Regardless of its focus, a museum offers more to society than a place where people can gaze at carefully prepared displays. Museums are really centers for education and research, and the displays are as much a side effect of learning as they are the main point. Even if you are just a visitor, a good trip to a museum should leave you enlightened, it should teach you something about the world around you.
As additive manufacturing (AM) enters the mainstream of public consciousness, much work remains in educating the public on how the technology works and what it is capable of producing. Museums are natural partners for this kind of education. The Science Museum in London, England and the Museum of Arts and Design (MAD) in New York City have set up exhibits featuring 3D printing.
The London Science Museum will open its 3D: Printing the Future exhibition on October 9. The exhibit will examine the process of AM, including 3D scanning and the manufacturing process. Examples of 3D printed statuettes will be on hand, along with Neri Oxman’s Pneuma 2. In all, the exhibit will display 700 3D printed objects in a range of materials including nylon, titanium, and sandstone.
“It is gratifying to see 3D printing featured so prominently by one of the world’s great science museums. Every day we are discovering exciting new applications for 3D printing, touching virtually every discipline and industry, from art and fashion to medicine, architecture and manufacturing,” concluded Arita Mattsoff, vice president of marketing for Stratasys. “We hope that many visitors will take advantage of this opportunity to experience this amazing technology, which is not yet leveraged to its full potential.”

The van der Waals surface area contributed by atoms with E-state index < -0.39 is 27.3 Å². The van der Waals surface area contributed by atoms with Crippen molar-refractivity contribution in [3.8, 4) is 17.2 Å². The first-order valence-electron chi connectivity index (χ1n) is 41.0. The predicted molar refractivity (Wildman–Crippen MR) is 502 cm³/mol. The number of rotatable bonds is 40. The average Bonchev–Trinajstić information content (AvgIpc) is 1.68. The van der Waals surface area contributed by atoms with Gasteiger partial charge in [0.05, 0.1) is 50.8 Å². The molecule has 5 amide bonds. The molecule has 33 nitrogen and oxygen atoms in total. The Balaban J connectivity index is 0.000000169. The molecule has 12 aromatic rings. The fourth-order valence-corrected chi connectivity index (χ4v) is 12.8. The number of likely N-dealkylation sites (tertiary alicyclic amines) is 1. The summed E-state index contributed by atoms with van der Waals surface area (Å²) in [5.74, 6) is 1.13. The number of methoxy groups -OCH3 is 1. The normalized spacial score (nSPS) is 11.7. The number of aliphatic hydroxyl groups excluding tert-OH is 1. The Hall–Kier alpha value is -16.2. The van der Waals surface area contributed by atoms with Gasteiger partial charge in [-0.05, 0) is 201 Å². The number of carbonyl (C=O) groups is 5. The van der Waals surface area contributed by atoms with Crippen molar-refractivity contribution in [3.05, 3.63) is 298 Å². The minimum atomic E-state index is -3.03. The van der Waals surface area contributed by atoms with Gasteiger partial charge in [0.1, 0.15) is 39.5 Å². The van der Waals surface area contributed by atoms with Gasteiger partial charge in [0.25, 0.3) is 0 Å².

MAD’s exhibit, Out of Hand: Materializing the Postdigital will open on October 16 and includes works from 80 international artists, architects, and designers, featuring the work of Ron Arad, Barry X Ball, Zaha Hadid, Stephen Jones, Anish Kapoor, Allan McCollum, Marc Newson, and Roxy Paine. Visitors to the exhibit will also have the chance to be 3D scanned for their very own AM-built statuette, which will be available for purchase from Shapeways.
Running alongside the exhibit are a series of workshops to teach visitors the basics of AM. These include “Everything You Wanted to Know About 3D Printing but Didn’t Know Who to Ask,” an “Intro to 3D Printing, Software, Materials, and Processes,” and “Intro to 3D Design for 3D Printing.” Shapeways artists will also be on hand to demonstrate how 3D design programs are used and answer questions.
Below you’ll find a short video walkthrough of the London Science Museum.